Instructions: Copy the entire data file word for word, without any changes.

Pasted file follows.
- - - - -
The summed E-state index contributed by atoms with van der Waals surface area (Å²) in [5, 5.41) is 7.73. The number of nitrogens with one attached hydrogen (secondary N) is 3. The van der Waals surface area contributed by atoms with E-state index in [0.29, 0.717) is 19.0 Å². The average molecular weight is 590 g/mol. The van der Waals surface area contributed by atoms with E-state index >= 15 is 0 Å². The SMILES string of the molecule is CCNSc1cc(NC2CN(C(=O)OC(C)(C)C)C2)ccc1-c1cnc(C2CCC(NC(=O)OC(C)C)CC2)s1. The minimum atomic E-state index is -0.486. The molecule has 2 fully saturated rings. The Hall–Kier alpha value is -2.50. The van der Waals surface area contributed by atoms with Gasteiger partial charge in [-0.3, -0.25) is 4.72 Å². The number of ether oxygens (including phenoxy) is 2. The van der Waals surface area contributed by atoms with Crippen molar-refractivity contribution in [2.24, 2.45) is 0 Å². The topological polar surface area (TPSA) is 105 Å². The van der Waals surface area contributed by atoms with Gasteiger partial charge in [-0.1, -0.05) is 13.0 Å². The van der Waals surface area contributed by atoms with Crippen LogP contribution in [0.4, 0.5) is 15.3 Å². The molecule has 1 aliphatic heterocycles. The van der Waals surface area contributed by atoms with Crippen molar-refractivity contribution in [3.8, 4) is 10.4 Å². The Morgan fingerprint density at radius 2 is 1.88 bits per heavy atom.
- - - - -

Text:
The summed E-state index contributed by atoms with van der Waals surface area (Å²) in [5, 5.41) is 7.73. The number of nitrogens with one attached hydrogen (secondary N) is 3. The van der Waals surface area contributed by atoms with E-state index in [0.29, 0.717) is 19.0 Å². The average molecular weight is 590 g/mol. The van der Waals surface area contributed by atoms with E-state index >= 15 is 0 Å². The SMILES string of the molecule is CCNSc1cc(NC2CN(C(=O)OC(C)(C)C)C2)ccc1-c1cnc(C2CCC(NC(=O)OC(C)C)CC2)s1. The minimum atomic E-state index is -0.486. The molecule has 2 fully saturated rings. The Hall–Kier alpha value is -2.50. The van der Waals surface area contributed by atoms with Gasteiger partial charge in [-0.3, -0.25) is 4.72 Å². The number of ether oxygens (including phenoxy) is 2. The van der Waals surface area contributed by atoms with Crippen molar-refractivity contribution in [2.24, 2.45) is 0 Å². The topological polar surface area (TPSA) is 105 Å². The van der Waals surface area contributed by atoms with Gasteiger partial charge in [-0.1, -0.05) is 13.0 Å². The van der Waals surface area contributed by atoms with Crippen LogP contribution in [0.4, 0.5) is 15.3 Å². The molecule has 1 aliphatic heterocycles. The van der Waals surface area contributed by atoms with Crippen molar-refractivity contribution in [3.8, 4) is 10.4 Å². The Morgan fingerprint density at radius 2 is 1.88 bits per heavy atom.